There was an attempt. I was glad to tell you there was, even though the attempt was as flimsy as a gauze fabric and didn’t held up on its own. But there were hands who did, at least for a time, and I guess that’s enough. Impermanent things don’t hold up for long.
But I am glad to tell you I’m learning.
This week, just before August fully sprouted, I had two requests. Two manuscript requests. Both of them, astoundingly, were just sent last week, at the beginning of the month, when I decided that this will be my last querying season, and next year, I would be attempting something different. I know; let me cherish this small victory. A full and a partial always felt good, because those words I wrote will be read, and the query HAS potential. Now, the bigger tension comes: how will my story weigh in the eyes of these agents?
It didn’t take too long for me to find out. At least, for one. On Friday came a heartbreak. I knew it was coming. I was ready to read the rejection when I saw the subject line. When you’ve given a full, the next subject line you anticipate from an agent is something that mentions “proposal.”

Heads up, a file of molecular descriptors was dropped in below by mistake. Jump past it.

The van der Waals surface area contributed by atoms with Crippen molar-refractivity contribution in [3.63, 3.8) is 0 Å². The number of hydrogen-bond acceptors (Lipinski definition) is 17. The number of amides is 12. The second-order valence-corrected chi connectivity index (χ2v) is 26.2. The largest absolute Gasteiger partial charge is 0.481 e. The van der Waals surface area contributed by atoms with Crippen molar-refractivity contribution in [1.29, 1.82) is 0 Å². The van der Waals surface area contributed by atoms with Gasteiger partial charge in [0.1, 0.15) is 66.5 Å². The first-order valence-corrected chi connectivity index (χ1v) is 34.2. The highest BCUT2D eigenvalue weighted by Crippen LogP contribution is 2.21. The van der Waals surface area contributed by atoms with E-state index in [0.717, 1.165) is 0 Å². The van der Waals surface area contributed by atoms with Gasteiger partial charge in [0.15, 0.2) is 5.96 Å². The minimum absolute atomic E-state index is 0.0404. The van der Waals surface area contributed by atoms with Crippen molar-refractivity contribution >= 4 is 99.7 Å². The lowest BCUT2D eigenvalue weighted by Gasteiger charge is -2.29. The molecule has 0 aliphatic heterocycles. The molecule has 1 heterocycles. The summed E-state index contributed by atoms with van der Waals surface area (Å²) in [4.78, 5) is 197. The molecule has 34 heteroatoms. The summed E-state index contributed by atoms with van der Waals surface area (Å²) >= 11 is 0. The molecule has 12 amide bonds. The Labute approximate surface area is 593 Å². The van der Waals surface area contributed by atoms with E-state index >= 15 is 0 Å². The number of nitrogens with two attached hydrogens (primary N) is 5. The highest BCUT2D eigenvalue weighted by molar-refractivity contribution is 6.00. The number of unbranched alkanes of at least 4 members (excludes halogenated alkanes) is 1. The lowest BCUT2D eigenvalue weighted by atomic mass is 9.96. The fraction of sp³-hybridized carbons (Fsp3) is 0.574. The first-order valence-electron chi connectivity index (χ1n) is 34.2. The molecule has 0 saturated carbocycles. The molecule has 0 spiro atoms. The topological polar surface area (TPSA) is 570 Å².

There was no proposal in this one. Only a reply.
I took a good fifteen-minute of self-acceptance before opening the bomb. It was a no, kindly spoken. And I was grateful. For after my many mistakes (sending a not-my-best version, including), my story has been read. My story has been read, you hear. And my story, somehow, has potential.
But a few more self-dissecting sent me to a downward spiral. When you’re a writer anticipating for a publishing miracle, that can’t be helped. And I was there, somewhere at the bottom, hands grazing at the cold, stony texture of the well I voluntarily jumped into.
“What if my story had no place here?”
“What if agents only gave me a chance because I’m a POC?”
“What if my writing voice was REALLY bad?”
“What if the readers can’t connect with the world I built?”
“What if I wasn’t really meant to have a book with my name on it?”
My self-introspection has always been the fun sort. That kind of fun. And to be honest, as the day went on, I didn’t have an answer. I didn’t have a new motivation. But I did came up with a conclusion: there was an attempt. I tried to get into publishing. I tried to write a book.
HIDE AND SING is less shiny now. I have no medals. I have no background. I was just a person, from the sunny country of the Philippines, who just wanted to write. From 2016, I learned so much to be doing what I do now, and I won’t invalidate those struggles just because maybe, in the coming days, I won’t reach the finish line.